Interview with Kenny Hickey, Guitarist for Type O Negative By Patrick Douglas

Kenny: Yeah. What's going on? What do you want from me man? (yells into the phone then laughs)

Patrick: I want to bug you! (yells)

Kenny: That's allright. There's always someone.

Patrick: Are you guys in Pennsylvania right now?

Kenny: Yeah man, I'm like two hours away from home.

Patrick: Where's home?

Kenny: It's like . are we doing the interview yet?

Patrick: Yeah.

Kenny: Allright. I'm like two hours away from home, so this is like the end of a nine week run.

Patrick: How's the tour been?

Kenny: I'm tired and I miss my ladies. (cell phone breaks up a bit) and my wife. Hello?

Patrick: I got you man.

Kenny: Oh you got me? Okay.

Patrick: Are you getting a lot of good feedback from "Life is Killing Me?"

Kenny: Oh yeah. Definitely. It's been great man. Tons of sell outs. We average like 11, 12 hundred people a night. Major markets. It's been great. I'm very shocked considering that the single only got so much airplay, you know. The usual shit. But the kids come out. The kids that come out are fanatical you know.

Patrick: I think it's one of the most well written and enjoyable albums to come out this year. How do you stack it against the other Type O records?

Kenny: Artistically?

Patrick: Yeah.

Kenny: Um. I'd probably put it . I think it's like the happiest sounding Type O album. You know? Cause there's a lot of positive sounds in it. Maybe the lyrics ain't so positive, though. I'd put it probably like third favorite.

Patrick: But you think it's a happy album.

Kenny: Yeah sounding, there's a lot of major melodies and stuff in it. It goes to a lot of different places.

Patrick: Do you guys set goals when you go into the studio to record new material?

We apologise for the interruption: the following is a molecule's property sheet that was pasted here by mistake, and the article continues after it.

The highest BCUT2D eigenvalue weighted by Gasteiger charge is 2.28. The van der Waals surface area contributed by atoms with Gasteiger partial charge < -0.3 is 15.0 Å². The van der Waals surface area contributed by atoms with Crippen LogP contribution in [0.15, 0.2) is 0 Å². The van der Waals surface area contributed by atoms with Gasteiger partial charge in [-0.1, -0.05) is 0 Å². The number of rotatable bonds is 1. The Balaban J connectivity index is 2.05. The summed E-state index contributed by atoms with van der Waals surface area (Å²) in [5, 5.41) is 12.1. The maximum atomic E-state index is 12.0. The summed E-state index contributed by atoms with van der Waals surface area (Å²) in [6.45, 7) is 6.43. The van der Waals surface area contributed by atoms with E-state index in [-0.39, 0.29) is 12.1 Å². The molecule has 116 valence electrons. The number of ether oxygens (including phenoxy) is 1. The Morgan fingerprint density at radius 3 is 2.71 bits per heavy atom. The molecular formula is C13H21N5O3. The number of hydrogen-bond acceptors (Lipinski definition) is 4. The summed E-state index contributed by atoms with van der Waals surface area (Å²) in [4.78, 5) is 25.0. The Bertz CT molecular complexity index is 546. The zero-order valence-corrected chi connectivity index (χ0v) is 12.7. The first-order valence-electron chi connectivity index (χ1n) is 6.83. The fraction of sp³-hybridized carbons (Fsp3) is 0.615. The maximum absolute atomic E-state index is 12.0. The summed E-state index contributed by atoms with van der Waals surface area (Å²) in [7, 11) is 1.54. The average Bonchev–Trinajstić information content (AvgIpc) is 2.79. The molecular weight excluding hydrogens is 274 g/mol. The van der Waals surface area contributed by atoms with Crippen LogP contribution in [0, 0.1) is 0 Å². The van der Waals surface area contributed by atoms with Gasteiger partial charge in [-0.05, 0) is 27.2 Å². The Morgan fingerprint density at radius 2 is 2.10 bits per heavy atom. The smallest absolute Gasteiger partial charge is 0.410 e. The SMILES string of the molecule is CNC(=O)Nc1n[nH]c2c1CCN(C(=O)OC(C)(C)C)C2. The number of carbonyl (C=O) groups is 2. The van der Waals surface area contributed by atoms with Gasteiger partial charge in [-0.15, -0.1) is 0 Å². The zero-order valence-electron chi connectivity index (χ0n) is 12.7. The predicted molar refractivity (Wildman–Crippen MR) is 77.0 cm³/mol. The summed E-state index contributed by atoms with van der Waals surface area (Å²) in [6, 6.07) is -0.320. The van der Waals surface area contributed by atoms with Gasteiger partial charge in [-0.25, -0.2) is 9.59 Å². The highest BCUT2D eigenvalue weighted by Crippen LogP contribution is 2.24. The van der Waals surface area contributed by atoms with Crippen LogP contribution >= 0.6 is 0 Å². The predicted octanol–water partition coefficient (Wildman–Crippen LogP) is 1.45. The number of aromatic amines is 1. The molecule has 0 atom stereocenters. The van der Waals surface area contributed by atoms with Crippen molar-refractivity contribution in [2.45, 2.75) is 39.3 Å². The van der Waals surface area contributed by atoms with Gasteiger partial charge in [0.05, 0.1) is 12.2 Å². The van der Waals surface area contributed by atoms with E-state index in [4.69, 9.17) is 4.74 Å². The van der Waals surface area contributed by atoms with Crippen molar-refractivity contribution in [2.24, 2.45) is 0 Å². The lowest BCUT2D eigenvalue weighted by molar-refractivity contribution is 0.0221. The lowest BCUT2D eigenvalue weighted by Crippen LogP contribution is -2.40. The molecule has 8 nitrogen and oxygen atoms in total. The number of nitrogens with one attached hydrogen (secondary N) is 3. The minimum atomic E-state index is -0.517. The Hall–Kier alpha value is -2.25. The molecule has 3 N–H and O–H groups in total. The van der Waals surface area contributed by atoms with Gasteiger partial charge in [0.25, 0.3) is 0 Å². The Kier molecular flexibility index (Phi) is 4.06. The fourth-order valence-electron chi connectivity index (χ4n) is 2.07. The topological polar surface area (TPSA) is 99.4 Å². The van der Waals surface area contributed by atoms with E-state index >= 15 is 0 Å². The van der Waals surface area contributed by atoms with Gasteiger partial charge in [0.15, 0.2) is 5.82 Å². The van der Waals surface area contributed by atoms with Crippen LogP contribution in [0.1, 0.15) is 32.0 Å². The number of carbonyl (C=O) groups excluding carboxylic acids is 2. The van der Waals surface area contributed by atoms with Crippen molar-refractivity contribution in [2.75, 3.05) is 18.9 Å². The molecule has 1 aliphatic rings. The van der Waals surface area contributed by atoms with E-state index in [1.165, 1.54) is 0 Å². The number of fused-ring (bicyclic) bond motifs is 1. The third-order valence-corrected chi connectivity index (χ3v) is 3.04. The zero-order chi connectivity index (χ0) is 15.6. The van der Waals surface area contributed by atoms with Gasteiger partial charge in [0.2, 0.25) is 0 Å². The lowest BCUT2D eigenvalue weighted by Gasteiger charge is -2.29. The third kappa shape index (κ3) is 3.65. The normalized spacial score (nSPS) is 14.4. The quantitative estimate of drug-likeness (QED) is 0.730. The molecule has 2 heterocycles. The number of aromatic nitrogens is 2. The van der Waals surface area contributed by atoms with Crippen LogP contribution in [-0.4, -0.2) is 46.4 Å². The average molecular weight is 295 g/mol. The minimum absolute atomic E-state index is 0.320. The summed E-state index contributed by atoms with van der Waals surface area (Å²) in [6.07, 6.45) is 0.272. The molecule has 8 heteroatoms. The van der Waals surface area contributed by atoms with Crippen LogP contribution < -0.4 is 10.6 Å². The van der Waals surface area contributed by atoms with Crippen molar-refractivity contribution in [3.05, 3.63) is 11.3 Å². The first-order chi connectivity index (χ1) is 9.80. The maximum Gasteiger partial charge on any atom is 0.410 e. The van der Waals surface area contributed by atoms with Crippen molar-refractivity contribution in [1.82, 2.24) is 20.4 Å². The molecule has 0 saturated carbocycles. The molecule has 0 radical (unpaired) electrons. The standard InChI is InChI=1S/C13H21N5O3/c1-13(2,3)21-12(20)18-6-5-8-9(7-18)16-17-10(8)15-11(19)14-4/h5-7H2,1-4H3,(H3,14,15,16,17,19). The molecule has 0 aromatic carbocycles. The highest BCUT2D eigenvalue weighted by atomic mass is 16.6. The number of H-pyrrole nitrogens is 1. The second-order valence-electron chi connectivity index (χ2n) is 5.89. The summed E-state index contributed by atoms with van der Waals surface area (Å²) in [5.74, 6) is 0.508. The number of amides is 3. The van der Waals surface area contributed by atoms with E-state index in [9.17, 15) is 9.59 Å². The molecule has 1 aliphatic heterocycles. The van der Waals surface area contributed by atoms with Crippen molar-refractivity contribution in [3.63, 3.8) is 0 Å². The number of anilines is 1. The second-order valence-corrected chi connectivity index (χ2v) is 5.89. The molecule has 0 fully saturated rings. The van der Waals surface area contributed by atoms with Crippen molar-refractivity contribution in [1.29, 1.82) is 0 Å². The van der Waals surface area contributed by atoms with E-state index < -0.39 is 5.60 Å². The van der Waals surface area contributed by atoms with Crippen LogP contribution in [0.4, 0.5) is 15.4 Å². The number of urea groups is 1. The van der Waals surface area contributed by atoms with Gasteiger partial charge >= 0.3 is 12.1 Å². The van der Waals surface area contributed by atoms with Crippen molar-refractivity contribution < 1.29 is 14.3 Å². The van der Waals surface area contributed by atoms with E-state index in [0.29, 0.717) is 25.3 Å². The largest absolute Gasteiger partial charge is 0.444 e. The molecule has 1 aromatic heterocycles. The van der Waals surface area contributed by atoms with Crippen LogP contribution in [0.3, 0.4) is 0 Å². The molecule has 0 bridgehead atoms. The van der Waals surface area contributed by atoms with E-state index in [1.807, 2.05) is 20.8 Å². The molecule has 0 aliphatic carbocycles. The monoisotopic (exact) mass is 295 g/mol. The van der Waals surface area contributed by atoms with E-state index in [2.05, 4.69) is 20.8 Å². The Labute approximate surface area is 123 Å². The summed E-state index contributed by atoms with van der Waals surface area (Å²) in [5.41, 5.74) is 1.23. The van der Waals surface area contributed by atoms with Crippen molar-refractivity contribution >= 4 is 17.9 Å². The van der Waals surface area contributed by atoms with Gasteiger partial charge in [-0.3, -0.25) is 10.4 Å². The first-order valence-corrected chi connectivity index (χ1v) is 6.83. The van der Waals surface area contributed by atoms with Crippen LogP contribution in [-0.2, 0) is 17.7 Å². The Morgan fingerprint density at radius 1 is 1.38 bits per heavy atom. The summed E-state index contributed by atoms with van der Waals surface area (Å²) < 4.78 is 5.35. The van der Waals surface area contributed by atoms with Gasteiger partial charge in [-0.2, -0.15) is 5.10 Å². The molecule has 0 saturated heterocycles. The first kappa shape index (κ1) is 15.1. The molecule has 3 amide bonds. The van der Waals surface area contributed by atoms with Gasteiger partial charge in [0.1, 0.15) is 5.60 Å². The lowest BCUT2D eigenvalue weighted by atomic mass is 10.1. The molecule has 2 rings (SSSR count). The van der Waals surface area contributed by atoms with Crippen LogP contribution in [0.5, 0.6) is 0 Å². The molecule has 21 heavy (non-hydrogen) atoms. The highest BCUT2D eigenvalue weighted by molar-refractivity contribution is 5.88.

Kenny: Don't have a goal. You know, it's just a bunch of licks thrown out in the air, you know. They've been arranged together in pieces and nobody knows what the hell it's going to sound like until the last lyric is written, you know.

Patrick: "Less Than Zero" has a real Beatles vibe to it. How influential is that band to your music?

Kenny: Probably influences us 80 per . na, I'd say about 60 percent influence of the entire music of the band. The rest is Black Sabbath.

Patrick: How fun is it pulling songs like "I Like Girls" and "Angry Inch" out during a show?

Kenny: We haven't played those live.

Patrick: Really?

Kenny: Na.

Patrick: Why?

Kenny: Uh. I mean it took us a long time to prepare any songs. We've only played . I think we've only played like three songs off this album. Now we're only playing two. We got to just two, we got "Anesthesia" and "I Don't Want to Be Me." You know I'm outside the gig right now and I'm getting surrounded by fans right now.

Patrick: RUN!!!!

Kenny: (laughs)

Patrick: Do you sometimes see people shocked by the humor in this band? I mean you guys look like some scary dudes.

Kenny: I wouldn't say they get shocked. They either get disappointed because they thought we were serious, or they just don't get it at all.

Patrick: I mean, you have a really serious sounding song in "How Could She" and it's about chicks on TV. I think it's brilliant.

Kenny: Well, we try not to take ourselves seriously, man.

Patrick: When the album came out, I popped it in at work and we heard "I Like Girls" and had to rewind it, cause it was so damn funny and so shocking at the same time. How have others reacted to it?

Kenny: You mean as far as the press goes?

Patrick: Yeah.

Kenny: There was something uh .some gay men's magazine wrote about it (background laughing) and they kind of made Peter out to be like, a closet fag you know (laughs). I guess they were angry at the lyrics or whatever. The interview was really funny though.